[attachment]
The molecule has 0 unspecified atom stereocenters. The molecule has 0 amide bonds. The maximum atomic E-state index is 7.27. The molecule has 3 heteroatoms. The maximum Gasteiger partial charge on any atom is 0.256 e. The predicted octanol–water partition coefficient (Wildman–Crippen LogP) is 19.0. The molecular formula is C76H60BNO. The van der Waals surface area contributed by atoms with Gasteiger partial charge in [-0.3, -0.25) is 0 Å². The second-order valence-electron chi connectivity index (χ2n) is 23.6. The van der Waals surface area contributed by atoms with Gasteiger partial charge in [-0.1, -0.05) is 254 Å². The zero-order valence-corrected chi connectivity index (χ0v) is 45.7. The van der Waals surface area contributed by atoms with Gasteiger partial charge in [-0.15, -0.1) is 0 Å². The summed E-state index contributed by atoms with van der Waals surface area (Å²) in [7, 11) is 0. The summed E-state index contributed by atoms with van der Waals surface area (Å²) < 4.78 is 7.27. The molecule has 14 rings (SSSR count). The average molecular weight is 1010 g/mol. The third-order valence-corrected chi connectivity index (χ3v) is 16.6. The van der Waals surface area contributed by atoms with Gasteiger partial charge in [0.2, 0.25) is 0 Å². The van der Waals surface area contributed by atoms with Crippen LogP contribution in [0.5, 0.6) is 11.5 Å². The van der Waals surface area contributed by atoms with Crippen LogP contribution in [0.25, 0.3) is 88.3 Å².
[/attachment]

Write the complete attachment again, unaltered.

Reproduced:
The molecule has 0 unspecified atom stereocenters. The molecule has 0 amide bonds. The maximum atomic E-state index is 7.27. The molecule has 3 heteroatoms. The maximum Gasteiger partial charge on any atom is 0.256 e. The predicted octanol–water partition coefficient (Wildman–Crippen LogP) is 19.0. The molecular formula is C76H60BNO. The van der Waals surface area contributed by atoms with Gasteiger partial charge in [-0.3, -0.25) is 0 Å². The second-order valence-electron chi connectivity index (χ2n) is 23.6. The van der Waals surface area contributed by atoms with Gasteiger partial charge in [-0.1, -0.05) is 254 Å². The zero-order valence-corrected chi connectivity index (χ0v) is 45.7. The van der Waals surface area contributed by atoms with Gasteiger partial charge in [-0.15, -0.1) is 0 Å². The summed E-state index contributed by atoms with van der Waals surface area (Å²) in [7, 11) is 0. The summed E-state index contributed by atoms with van der Waals surface area (Å²) < 4.78 is 7.27. The molecule has 14 rings (SSSR count). The average molecular weight is 1010 g/mol. The third-order valence-corrected chi connectivity index (χ3v) is 16.6. The van der Waals surface area contributed by atoms with Gasteiger partial charge in [0.2, 0.25) is 0 Å². The van der Waals surface area contributed by atoms with Crippen LogP contribution in [0.5, 0.6) is 11.5 Å². The van der Waals surface area contributed by atoms with Crippen LogP contribution in [0.25, 0.3) is 88.3 Å².